Wolf Prize Laureate in Arts 2011
“for her multidimensional art practice, which provides a powerful model that engages the mainstream obliquely and critically. Rather than seeking a position at art’s center, she orbits it by choosing less familiar roads and venues, and thus avoids becoming fixed and predictable”.
Art that engages and integrates materials, processes and concepts from multiple fields, disciplines and traditions. Trockel draws variously on the vernacular, the fine arts and popular culture, to question prevailing opinions and familiar modes of working, thus redefining art for the future;
The many dimensions of her art practice, informed by a feminist agenda that is open-ended and never dogmatic;
Her influence on younger artists and her support for them, through curatorial ventures and collecting, as well as teaching as professor at the Kunstakademie Düsseldorf;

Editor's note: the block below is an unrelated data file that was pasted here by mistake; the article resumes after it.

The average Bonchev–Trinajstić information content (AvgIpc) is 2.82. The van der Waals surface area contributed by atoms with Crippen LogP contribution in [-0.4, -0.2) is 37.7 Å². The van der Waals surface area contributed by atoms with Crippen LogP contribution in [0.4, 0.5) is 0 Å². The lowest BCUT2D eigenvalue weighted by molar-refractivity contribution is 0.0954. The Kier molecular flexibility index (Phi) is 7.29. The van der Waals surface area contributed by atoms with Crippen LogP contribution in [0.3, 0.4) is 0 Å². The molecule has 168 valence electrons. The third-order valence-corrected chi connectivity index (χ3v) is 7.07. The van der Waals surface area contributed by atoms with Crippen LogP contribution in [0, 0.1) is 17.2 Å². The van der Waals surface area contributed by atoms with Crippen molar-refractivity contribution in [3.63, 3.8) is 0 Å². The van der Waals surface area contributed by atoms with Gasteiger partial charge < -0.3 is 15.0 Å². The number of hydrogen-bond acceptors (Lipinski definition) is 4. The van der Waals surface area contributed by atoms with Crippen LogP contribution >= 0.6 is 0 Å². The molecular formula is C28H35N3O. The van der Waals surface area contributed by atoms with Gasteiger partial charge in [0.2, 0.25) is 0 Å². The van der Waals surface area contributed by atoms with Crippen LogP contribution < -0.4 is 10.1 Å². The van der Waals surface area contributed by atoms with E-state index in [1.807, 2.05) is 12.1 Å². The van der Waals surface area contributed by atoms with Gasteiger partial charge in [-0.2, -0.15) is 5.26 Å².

Her acuity in exploring issues of exhibition-making, presentation and display that includes a rethinking of such familiar forms as the retrospective, solo and group shows, often through collaboration. Trockel inventively addresses the exhibition itself as an art medium and form.
Her questioning of the conventional hierarchies of the art world, by making artist books and multiples an integral part of her art-making, alongside sculptures, paintings, ceramics, textiles, drawing, printmaking, videos and design.
Rosemarie Trockel (born in 1952, in Schwerte, Germany) has been widely recognized through major exhibitions and prizes. She represented Germany at the 1999 Venice Biennale and has been featured in numerous international contemporary art exhibitions, including the 1997 Documenta and the 2008 Carnegie International. Her substantial list of museum shows includes the Museum of Modern Art (MoMA) in New York, the Israel Museum in Jerusalem, the Musée d´Art Moderne de la Ville de Paris, the Centre Georges Pompidou in Paris, the Dia Art Foundation in New York and the Museum Ludwig in Cologne.